Marriage is almost always followed by homeownership, which is why married couples in Florida (including since January 6, same-sex couples) enjoy special privileged in this regard – namely the unique legal status of Tenants By The Entirety (TBTE). Granted automatically when couples become Grantees of a deed, TBTE gives each spouse overlapping, 100 percent interest in their Homestead Property Tax Exemption and in the rights of inheritance for the surviving spouse.
TBTE only applies when a married couple takes ownership of a home; thus, if you move into a home shortly before legal marriage and then wish to continue living there after you tie the knot, you will need to change the ownership type from couple to married couple and have this recorded in Public Record – otherwise you miss out on the benefits. Consult with your attorney when making this decision.
Keep in mind that Florida permits only one Homestead Property Tax Exemption per married couple; before Jan. 6, same-sex couples married outside of Florida could maintain up to two permanent, residency-based property tax exemptions, since their legal status was not recognized in the state. But now the limitation applies to same-sex couples as it does any married couple.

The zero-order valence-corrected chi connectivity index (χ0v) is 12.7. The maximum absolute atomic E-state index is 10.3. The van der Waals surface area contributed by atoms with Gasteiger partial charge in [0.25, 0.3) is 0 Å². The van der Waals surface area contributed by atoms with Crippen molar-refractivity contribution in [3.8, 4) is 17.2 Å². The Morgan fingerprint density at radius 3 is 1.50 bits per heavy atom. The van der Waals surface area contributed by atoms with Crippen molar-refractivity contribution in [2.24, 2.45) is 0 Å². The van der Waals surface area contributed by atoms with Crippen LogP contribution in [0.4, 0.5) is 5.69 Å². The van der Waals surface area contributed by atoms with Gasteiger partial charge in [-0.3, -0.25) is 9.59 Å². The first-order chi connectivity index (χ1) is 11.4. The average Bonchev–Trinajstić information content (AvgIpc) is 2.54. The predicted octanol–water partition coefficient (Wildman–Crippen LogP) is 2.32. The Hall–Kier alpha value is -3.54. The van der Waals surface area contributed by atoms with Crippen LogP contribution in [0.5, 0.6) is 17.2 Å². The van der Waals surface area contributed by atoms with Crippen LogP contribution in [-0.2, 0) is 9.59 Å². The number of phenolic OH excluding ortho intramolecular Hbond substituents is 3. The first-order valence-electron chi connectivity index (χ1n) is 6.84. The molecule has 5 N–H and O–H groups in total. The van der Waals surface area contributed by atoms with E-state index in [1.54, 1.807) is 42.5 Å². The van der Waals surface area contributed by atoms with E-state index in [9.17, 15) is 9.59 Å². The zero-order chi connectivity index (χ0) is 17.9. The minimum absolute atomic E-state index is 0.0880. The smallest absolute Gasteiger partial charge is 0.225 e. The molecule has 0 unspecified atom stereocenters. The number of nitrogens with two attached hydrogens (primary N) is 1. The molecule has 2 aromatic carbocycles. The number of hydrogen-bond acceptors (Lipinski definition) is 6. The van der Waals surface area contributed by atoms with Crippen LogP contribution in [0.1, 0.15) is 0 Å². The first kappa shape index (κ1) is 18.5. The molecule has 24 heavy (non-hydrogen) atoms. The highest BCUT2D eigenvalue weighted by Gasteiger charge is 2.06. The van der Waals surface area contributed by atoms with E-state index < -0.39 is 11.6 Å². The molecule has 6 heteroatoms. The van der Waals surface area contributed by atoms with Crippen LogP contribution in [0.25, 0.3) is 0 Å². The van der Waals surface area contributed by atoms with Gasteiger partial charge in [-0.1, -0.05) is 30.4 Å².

So if either spouse is claiming a permanent residency-based property tax exemption anywhere else in the world, starting on the 2016 tax year, they will not only lose their Florida Tax Exemption, but will be subject to back assessment liens, penalties, and interest if found making a claim anywhere else. So married couples must determine which Homestead Exemption / permanent residency-based exemptions they want to surrender and inform the Property Appraiser’s Office of the change as soon as possible.
Beyond the Florida Tax Exemption, the importance of having a Fort Lauderdale Bankruptcy Attorney cannot be understated for a married couple. An experienced and professional Fort Lauderdale Bankruptcy Lawyer can help mitigate this difficult